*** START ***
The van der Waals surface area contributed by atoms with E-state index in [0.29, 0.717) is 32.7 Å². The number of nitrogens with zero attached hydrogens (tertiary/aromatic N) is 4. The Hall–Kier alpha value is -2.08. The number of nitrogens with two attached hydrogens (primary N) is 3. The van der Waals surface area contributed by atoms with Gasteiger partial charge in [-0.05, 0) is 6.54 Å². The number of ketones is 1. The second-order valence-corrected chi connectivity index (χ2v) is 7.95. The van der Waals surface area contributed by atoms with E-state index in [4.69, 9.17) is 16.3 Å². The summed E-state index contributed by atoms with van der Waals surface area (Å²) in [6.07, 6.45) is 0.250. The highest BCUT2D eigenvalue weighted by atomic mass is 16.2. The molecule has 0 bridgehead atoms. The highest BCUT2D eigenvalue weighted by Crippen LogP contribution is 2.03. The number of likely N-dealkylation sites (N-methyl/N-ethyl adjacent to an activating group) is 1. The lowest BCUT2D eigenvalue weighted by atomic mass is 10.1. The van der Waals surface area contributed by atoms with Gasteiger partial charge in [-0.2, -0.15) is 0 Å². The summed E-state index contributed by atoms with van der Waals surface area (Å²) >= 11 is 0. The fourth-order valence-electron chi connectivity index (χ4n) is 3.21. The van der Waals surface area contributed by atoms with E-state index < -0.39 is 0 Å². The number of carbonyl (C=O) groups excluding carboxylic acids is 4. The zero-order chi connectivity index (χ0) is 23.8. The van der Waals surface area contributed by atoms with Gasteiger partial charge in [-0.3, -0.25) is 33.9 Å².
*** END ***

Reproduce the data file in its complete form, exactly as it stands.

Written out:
The van der Waals surface area contributed by atoms with E-state index in [0.29, 0.717) is 32.7 Å². The number of nitrogens with zero attached hydrogens (tertiary/aromatic N) is 4. The Hall–Kier alpha value is -2.08. The number of nitrogens with two attached hydrogens (primary N) is 3. The van der Waals surface area contributed by atoms with Gasteiger partial charge in [-0.05, 0) is 6.54 Å². The number of ketones is 1. The second-order valence-corrected chi connectivity index (χ2v) is 7.95. The van der Waals surface area contributed by atoms with E-state index in [4.69, 9.17) is 16.3 Å². The summed E-state index contributed by atoms with van der Waals surface area (Å²) in [6.07, 6.45) is 0.250. The highest BCUT2D eigenvalue weighted by atomic mass is 16.2. The molecule has 0 bridgehead atoms. The highest BCUT2D eigenvalue weighted by Crippen LogP contribution is 2.03. The number of likely N-dealkylation sites (N-methyl/N-ethyl adjacent to an activating group) is 1. The lowest BCUT2D eigenvalue weighted by atomic mass is 10.1. The van der Waals surface area contributed by atoms with Gasteiger partial charge in [-0.2, -0.15) is 0 Å². The summed E-state index contributed by atoms with van der Waals surface area (Å²) >= 11 is 0. The fourth-order valence-electron chi connectivity index (χ4n) is 3.21. The van der Waals surface area contributed by atoms with E-state index < -0.39 is 0 Å². The number of carbonyl (C=O) groups excluding carboxylic acids is 4. The zero-order chi connectivity index (χ0) is 23.8. The van der Waals surface area contributed by atoms with Gasteiger partial charge in [-0.3, -0.25) is 33.9 Å².